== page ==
Cione returned to EMU in 1963 as a professor of Sports Medicine. She spent the next 29 years teaching anatomy, physiology, kinesiology and other classes in the School of Health Promotion and Human Performance. She also coached women’s track and basketball and became the university’s first director of women’s athletics in 1973.

Although Cione didn’t talk much about her baseball career with her students or colleagues, the subject came up occasionally during her classroom lectures.

“One day in kinesiology class, we were discussing the aerodynamics of a baseball pitch,” said Eric Durak, who took undergraduate courses at EMU in the early 1980s. “She mentioned she had played professional baseball as a young girl, but most of the players weren’t strong enough or didn’t know how to throw a curveball. I thought her reference to playing baseball was a little odd at the time. But the reality of what she had done hit me later when the movie A League of Their Own was released. Now I watch the movie with admiration knowing who inspired it.”

Durak also said that Cione carried her no-nonsense attitude from the baseball diamond to the classroom.

“If you asked a question the textbook covered, she’d tell you to look it up and give you the page number,” he said. “She didn’t yell at people, but she didn’t mess around – you were expected to know your stuff.”

Cione mentored generations of students like Durak, who worked with her for two years as an undergraduate teaching assistant in her anatomy and physiology lab.

“She was a lot more than just an anatomy teacher,” said Durak, who became a wellness specialist at the University of California-Santa Barbara. “Cione was a great mentor who encouraged me to pursue graduate work. We stayed in touch through the years. I still occasionally refer to notes I took in her class.”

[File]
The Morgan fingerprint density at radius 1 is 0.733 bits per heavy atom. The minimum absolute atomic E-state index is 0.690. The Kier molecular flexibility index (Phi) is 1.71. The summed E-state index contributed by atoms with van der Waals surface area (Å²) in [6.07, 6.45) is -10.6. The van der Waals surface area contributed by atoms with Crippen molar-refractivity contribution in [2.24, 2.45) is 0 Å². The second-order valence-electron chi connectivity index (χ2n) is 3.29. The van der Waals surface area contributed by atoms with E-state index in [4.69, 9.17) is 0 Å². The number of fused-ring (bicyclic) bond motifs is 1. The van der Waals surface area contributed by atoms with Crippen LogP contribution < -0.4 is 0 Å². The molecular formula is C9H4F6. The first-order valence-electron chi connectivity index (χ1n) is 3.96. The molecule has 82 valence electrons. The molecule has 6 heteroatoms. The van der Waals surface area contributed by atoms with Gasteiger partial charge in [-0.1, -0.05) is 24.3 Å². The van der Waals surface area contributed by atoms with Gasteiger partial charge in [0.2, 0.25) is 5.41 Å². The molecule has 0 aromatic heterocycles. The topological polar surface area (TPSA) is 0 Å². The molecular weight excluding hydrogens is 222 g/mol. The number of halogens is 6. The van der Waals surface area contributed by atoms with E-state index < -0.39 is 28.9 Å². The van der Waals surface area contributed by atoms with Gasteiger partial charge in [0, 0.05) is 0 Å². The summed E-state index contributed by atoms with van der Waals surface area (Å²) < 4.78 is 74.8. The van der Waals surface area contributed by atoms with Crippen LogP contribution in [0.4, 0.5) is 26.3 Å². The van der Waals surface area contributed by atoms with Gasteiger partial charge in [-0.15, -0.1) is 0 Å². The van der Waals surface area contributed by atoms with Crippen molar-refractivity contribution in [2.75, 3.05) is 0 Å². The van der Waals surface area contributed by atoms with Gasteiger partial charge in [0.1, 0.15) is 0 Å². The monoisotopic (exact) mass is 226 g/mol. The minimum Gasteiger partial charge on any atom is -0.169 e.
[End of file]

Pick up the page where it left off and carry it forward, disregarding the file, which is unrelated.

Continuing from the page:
The impact that Cione and the AAGPBL had on the development of women’s sports went far beyond the diamond. Lucy Parker, retired EMU associate athletic director, says that Cione was instrumental in helping women’s sports at EMU evolve from club teams in the physical education department to a full-fledged athletic program.

“In the 1960s, there was no women’s athletic program at Eastern, just club sports,” Parker said. “Jean ran the club sports program, coached the softball team and did some fundraising. During that time, she created a model for the women’s athletic program in advance of Title IX. She firmly believed in equality in athletics, but she didn’t stand on a soapbox. Once the women’s athletic program was created, she devoted herself to academics. She loved teaching and knew that many of her students were the first in their family to go to college. She was really invested in their success.”

After retiring from EMU in 1992 and moving to Bozeman, Montana, Cione became vice president of the AAGPBL Players Association. A League of Their Own revived interest in the league, and Cione and the other surviving players became celebrities. In addition to granting interviews about her days in baseball, Cione contributed to a video presentation about the league for the National Baseball Hall of Fame’s permanent exhibit about women in baseball. She was inducted in EMU’s Athletic Hall of Fame in 1986 and the National Italian-American Hall of Fame in 2007.

Cione spent her final years traveling, golfing, volunteering at the Museum of the Rockies, and following her beloved Chicago Cubs. She died on November 22, 2010 in Bozeman at age 82. She was survived by her partner, Ginny Hunt.

“We never did, and still do not, envision ourselves as pioneers,” Cione said in a 2005 interview with the Bozeman Chronicle about the AAGPBL. “[A League of Their Own] made us pioneers. For us, it was an opportunity to play a sport we dearly love at the highest level. We would have done it for nothing.”

A version of this article originally appeared in the Summer 2011 issue of Eastern Magazine.



Jean Cione player file. National Baseball Hall of Fame; Cooperstown, New York.

Books and newspapers

Cione, Jean. “Foreword.” Published in Fidler, Merrie A. The Origins and History of the All-American Girls Professional Baseball League. Jefferson, North Carolina: McFarland & Co., 2006.

Welsch, Jeff. “Bozeman Resident an Original Member of the Rockford Peaches,” Bozeman Daily Chronicle, June 26, 2005.

Interviews with the author

Durak, Eric; April 12, 2011.

Parker, Lucy; April 25, 2011.

White, Delores; April 14, 2011.

Internet resources, Jean Cione player profile., E-Club Athletic Hall of Fame, Jean S. Cione., Jean Cione obituary from the Bozeman Daily Chronicle.

Olson, Gordon. Interview with Jean Cione, September 27, 2009. Grand Valley State University, All-American Girls Professional Baseball League, Veterans History Project.

United States Census, 1930; ( : 8 December 2015), John Cione, 1930.